Outside Lands 2019, Day 1: The Openers (Counting Crows, Masego, Still Woozy, The Neighbourhood)
Ryan Tuozzolo/Senior Staff
The first day of Outside Lands saw the most emotive, in sync, saxophone-centric and floppy sets of the festival.
Counting Crows: Most emotive
Highlights of the set: “Rain King,” “Colorblind,” “Mr. Jones”
If Adam Duritz should ever consider a change in career, Broadway may be calling his name. The frontman of the Berkeley-based 1990s soft rock outfit Counting Crows has a known knack for potent emoting through his music — and a palpable stage presence that drives these numbers home for anybody lucky enough to see this flock live.
With his distaste for falsities and overenthusiasm, Duritz would be an unlikely starring man. On Friday at the Twin Peaks stage, he blundered onstage without any fanfare, clad in a black T-shirt and a leather jacket and chewing gum nonchalantly, as if he were beginning a routine rehearsal instead of performing for one of the biggest music festivals on the West Coast. He barely peeked out from behind his clump of unruly (fake) dreadlocks before launching, with clear and careful enunciation, into the desperation of “Round Here.”
But despite his apparent composure and grumpy air, as demonstrated during this set, Duritz’s ability to channel authentic feeling is unparalleled when he finds his groove. Throughout the set, he tapped his chest, lifted his open hands to the sky and even seemed to be wiping tears from his eyes at some points.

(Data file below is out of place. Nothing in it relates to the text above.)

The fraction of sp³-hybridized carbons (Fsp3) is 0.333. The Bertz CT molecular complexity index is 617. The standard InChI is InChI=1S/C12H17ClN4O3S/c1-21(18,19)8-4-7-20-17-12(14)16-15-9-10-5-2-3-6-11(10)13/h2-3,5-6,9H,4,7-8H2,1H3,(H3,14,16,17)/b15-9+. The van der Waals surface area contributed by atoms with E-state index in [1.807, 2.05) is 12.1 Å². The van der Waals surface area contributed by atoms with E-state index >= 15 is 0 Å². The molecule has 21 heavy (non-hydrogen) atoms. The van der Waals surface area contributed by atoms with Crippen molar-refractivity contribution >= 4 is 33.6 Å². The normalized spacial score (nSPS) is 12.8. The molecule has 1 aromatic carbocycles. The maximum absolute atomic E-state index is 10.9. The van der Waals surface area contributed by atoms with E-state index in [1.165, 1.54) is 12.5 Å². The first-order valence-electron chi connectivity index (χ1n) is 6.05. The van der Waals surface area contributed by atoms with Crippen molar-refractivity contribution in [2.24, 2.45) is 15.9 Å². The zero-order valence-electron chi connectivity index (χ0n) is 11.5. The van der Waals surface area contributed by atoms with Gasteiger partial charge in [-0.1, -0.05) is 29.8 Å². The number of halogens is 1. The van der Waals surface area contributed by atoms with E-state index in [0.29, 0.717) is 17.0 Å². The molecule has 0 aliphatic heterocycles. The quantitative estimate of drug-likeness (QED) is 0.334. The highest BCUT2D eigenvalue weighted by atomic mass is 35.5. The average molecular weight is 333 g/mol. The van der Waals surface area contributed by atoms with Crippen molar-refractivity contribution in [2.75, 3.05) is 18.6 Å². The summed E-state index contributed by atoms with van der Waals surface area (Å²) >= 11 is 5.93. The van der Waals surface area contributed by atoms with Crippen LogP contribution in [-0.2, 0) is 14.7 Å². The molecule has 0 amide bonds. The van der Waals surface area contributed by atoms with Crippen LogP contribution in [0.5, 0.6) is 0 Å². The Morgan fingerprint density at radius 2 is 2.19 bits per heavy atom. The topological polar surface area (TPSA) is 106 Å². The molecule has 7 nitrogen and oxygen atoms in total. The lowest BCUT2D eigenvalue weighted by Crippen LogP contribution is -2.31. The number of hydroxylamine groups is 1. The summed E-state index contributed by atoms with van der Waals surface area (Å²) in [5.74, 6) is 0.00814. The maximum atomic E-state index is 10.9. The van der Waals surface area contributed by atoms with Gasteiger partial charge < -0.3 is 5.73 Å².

Many of Counting Crows’ compositions can be boiled down to a few essential characteristics: nostalgia and longing for home, memories of a lost love (a girl named Maria, Amy or Andy), tragedy and a heartbreaking beauty.
“Round Here” was an apt choice for an opening number, touching on each of these key components that define most of the band’s work. The piece also showcased what the gathered crowd would come to see as some of the preeminent highlights of a Crows live performance: Duritz’s unyielding, wild earnestness with each lyric; the heated passion in each of drummer Jim Bogios’ beats; and guitarist David Bryson’s contagious grin and unyielding focus.
As the set continued, Duritz led the band seamlessly through hits, offering a sense of the different stylistic niches in which the band has dabbled. “Mr. Jones” provided even the most casual of fans the opportunity to sing along to the Crows’ 1993 pop rock hit; during “Colorblind” Duritz slumped his shoulders, hands in his pockets, as he gazed emptily into the distance; and “Miami” provided the opportunity for the band to prove its rock ‘n’ roll mettle.
“Rain King” was perhaps the most clear-cut demonstration of how the band had attracted such a wide range of viewers (young and old) for this performance. In Duritz’s appeals — “Mama, mama, why am I so alone?” — there was clear evidence of the sort of fear and longing to which anybody could relate. If everybody hadn’t already been on their feet at the beginning of the set, the performance …read more
Source:: The Daily Californian